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Tissue remodeling - from biophysical principles to drug design
A multidisciplinary approach to study the extracellular matrix

While most biological research focuses on what goes on inside the cell, we look at what is happening on the outside. Our lab studies the cellular microenvironment, which includes the extracellular matrix (ECM) – a collection of secreted molecules (e.g., collagens, glycoproteins, proteoglycans, growth factors, cytokines etc.) that provide both chemical and mechanical stimuli affecting cellular behavior. Remodeling of the ECM is a key process in both health and disease, and is executed by remodeling enzymes, such as MMPs, ADAMs and LOXs, designating them as attractive therapeutic targets.

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Our research aims to decipher molecular remodeling mechanisms that dictate cell behavior in various physiological and pathological scenarios. To accomplish this, we utilize a multidisciplinary integrated research approach, working with a wide range of methods. We apply a unique biochemical drug design approach for development of selective enzyme inhibitors, use a variety of animal and cellular models, as well as apply systems and molecular biology tools, immunological methods and advanced imaging techniques. These allow us to decipher the multidimensional ECM code in terms of structure, composition, biomechanics and biological function. The mechanistic insights derived from our research enable us to design therapeutic and diagnostic tools, some of which are currently being developed for clinical uses.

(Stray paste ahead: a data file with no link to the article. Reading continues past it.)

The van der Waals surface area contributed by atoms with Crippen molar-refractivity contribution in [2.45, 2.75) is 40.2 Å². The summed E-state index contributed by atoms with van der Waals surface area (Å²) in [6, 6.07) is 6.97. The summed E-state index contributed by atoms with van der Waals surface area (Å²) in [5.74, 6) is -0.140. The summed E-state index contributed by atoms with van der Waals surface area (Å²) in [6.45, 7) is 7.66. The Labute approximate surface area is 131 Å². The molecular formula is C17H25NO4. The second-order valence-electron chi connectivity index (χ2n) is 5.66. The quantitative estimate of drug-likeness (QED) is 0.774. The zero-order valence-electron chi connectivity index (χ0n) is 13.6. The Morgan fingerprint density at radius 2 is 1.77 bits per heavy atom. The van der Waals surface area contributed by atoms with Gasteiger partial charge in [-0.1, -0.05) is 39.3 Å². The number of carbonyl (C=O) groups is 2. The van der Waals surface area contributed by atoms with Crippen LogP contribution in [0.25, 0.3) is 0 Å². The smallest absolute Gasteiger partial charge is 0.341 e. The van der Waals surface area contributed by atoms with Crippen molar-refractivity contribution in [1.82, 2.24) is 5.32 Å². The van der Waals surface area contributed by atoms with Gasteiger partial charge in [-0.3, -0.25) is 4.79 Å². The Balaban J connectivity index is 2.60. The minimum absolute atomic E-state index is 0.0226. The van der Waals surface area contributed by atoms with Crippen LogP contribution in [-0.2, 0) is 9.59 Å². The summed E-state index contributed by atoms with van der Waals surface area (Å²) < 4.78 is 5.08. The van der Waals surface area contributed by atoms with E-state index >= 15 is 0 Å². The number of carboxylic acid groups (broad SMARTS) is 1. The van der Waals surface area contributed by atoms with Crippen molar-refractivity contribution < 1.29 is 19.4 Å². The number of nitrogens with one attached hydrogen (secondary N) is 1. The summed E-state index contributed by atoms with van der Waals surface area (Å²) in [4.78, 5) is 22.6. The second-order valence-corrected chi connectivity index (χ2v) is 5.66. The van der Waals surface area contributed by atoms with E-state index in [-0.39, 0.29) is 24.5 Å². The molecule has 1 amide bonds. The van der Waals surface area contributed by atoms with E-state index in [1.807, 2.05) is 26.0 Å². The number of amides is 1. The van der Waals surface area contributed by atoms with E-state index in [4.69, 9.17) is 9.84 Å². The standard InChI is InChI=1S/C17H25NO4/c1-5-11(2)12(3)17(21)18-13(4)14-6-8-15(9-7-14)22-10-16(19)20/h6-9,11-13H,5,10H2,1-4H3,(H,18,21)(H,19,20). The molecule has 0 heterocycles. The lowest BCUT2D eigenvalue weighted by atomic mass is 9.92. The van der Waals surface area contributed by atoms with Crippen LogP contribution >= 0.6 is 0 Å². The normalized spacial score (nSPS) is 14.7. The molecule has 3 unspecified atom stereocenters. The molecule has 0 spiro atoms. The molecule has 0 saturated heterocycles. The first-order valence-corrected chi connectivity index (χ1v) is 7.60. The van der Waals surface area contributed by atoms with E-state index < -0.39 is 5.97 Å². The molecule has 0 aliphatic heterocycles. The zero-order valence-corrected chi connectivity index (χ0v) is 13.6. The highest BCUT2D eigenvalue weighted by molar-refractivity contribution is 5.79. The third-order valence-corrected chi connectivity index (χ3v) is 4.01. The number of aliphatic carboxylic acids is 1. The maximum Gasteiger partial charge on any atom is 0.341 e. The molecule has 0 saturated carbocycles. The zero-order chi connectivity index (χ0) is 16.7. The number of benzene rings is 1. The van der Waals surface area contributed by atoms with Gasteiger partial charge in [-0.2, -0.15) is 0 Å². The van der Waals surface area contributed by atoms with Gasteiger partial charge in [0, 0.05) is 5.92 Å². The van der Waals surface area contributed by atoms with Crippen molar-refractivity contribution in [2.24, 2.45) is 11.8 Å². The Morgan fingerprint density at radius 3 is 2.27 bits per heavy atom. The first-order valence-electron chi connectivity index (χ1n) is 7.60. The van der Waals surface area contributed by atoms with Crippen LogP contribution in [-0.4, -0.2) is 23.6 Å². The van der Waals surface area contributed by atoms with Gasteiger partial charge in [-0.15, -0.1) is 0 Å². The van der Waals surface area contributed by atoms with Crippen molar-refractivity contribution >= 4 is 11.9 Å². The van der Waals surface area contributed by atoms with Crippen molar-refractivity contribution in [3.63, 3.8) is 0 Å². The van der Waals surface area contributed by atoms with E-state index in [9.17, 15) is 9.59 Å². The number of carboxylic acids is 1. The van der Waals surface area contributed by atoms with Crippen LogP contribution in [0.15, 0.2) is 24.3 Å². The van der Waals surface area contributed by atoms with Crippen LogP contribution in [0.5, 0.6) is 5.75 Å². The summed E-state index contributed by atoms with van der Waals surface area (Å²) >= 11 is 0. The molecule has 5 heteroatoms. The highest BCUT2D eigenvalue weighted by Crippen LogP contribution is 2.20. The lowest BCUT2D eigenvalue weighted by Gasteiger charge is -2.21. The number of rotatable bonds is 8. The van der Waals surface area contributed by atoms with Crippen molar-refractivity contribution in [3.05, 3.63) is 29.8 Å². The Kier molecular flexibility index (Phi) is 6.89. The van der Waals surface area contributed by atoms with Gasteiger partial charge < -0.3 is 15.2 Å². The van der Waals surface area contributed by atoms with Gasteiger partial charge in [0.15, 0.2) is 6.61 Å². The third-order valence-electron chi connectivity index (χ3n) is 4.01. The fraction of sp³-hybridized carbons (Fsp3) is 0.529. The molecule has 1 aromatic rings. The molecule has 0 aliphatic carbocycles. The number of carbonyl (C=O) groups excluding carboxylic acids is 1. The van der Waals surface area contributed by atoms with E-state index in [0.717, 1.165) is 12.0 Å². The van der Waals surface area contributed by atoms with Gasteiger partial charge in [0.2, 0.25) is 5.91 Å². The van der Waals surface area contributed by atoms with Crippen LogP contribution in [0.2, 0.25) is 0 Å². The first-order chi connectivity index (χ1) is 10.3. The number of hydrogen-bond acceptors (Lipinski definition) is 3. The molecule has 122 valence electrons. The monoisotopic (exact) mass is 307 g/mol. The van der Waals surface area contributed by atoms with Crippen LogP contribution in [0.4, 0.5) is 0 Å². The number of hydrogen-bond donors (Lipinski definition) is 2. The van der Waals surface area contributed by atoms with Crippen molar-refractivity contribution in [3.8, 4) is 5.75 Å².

News

14 May, 2020
Recent paper of our LOXL2 inhibitor describes how LOXL2 inhibition paves the way for macrophage-mediated collagen degradation in liver fibrosis
14 May, 2020
Check up our latest review regarding emerging roles of ECM remodeling processes in cancer